BPW Foundation's Women Misbehavin' Blog

Well behaved women never make history

Remembering the Women During Black History Month

Posted by sherrysaunders on February 10, 2012

This Day in History

1927 – Opera singer (Mary) Leontyne Price was born in Laurel, Mississippi. She rose to international acclaim in the 1950s and 1960s, and was one of the first African Americans to become a leading artist at the Metropolitan Opera

After studying at Wilberforve College (now Central State University) in Ohio, she went to the Juilliard School of Music in New York. Leontyne Price scored a major success when, in 1952, she appeared as Bess in Porgy and Bess in Dallas, Chicago, Pittsburgh, and Washington, D.C. The following year, Porgy and Bess played in London, Paris, Vienna, Berlin, and New York.

She was the first Black to sing opera on television. She made her La Scala debut as Aïda in May of 1960.  She debuted at the old Metropolitan Opera House as Leonora in Il Trovatore in January 1961.

The Emmy award winning singer continued to appear in recitals and concerts until early-2000.  During her illustrious career she was awarded the Presidential Medial of Freedom and the NAACP’s Spingarn Medal.

Roberta Flack

1937- Singer, songwriter Roberta Flack was born in North Carolina, and grew up in Virginia.  She is a noted American singer, songwriter, and musician, who despite being classically trained, is know for singing jazz, soul, R&B, and folk music. Flack is best known for her  #1 singles including “The First Time Ever I Saw Your Face“, “Killing Me Softly with His Song” and “Feel Like Makin’ Love“, as well as “Where Is the Love” and “The Closer I Get to You“, two of her many duets with Donny Hathaway. “The First Time Ever I Saw Your Face” won the 1973 Grammy Record of the Year and “Killing Me Softly with His Song” won the same award at the Grammy Awards of 1974. She and U2 are the only artists to win the award in consecutive years.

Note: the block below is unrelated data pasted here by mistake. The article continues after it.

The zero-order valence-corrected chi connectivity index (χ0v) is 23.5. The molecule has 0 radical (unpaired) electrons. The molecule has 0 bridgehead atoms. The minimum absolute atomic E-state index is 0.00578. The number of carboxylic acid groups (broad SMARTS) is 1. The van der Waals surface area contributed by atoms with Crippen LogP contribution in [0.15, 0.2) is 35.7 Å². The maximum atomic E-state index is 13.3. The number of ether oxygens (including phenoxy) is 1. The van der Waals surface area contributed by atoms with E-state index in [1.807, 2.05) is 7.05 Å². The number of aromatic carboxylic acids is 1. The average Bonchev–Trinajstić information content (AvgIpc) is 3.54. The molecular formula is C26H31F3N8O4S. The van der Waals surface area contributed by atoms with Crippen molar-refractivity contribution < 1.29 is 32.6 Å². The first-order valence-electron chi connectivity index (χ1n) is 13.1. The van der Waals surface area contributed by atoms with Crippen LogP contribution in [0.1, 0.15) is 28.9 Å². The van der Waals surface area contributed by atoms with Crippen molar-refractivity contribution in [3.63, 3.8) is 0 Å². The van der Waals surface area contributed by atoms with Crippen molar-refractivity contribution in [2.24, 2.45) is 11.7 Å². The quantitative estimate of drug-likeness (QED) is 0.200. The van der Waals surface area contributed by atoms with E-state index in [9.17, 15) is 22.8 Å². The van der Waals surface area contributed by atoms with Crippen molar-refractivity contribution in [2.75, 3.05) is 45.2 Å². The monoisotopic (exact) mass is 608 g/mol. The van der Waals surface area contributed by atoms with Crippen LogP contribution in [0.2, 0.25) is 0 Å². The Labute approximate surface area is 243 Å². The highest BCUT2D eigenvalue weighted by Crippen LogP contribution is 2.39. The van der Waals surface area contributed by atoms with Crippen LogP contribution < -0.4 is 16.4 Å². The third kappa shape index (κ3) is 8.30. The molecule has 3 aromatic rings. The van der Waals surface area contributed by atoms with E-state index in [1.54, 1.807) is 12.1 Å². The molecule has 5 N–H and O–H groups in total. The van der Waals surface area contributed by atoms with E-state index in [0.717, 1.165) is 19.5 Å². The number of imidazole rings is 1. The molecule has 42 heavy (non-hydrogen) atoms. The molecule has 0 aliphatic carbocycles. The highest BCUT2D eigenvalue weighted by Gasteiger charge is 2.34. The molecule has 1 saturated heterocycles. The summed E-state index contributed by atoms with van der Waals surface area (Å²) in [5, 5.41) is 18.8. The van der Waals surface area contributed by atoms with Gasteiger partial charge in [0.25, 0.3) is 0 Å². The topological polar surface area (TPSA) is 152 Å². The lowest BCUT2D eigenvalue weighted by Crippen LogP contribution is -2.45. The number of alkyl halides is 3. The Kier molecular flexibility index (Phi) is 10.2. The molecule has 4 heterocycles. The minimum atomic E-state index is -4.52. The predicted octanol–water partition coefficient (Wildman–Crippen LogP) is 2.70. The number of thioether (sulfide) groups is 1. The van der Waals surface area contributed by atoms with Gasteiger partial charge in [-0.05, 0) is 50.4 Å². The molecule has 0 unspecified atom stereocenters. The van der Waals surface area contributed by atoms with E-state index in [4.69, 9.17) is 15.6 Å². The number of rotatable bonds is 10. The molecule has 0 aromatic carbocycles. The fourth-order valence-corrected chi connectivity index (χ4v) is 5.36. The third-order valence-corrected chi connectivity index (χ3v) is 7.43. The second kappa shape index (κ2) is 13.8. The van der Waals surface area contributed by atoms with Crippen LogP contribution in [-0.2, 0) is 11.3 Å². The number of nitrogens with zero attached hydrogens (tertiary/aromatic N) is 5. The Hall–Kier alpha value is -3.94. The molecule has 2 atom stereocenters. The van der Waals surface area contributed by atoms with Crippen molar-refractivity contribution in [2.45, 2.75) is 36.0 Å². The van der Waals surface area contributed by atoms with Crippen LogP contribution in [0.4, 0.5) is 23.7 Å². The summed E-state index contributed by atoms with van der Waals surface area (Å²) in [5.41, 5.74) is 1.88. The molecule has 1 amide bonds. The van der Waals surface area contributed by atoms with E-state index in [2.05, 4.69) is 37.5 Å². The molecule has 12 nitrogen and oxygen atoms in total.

During her early teens, Flack so excelled at classical piano that Howard University awarded her a full music scholarship at the age of 15. She eventually changed her major from piano to voice and became an assistant conductor of the university choir. Flack became the first African-American student teacher at an all-Caucasian school near Chevy Chase, Maryland. She graduated from Howard University at 19 and began graduate studies in music.  She was discovered singing at a club on Capitol Hill in Washington, DC.

In 1999, Flack’s name and star were placed on Hollywood’s Walk of Fame. That same year, she gave a concert tour in South Africa, including a performance attended by President Nelson Mandela.  She has new album coming out in 2012.

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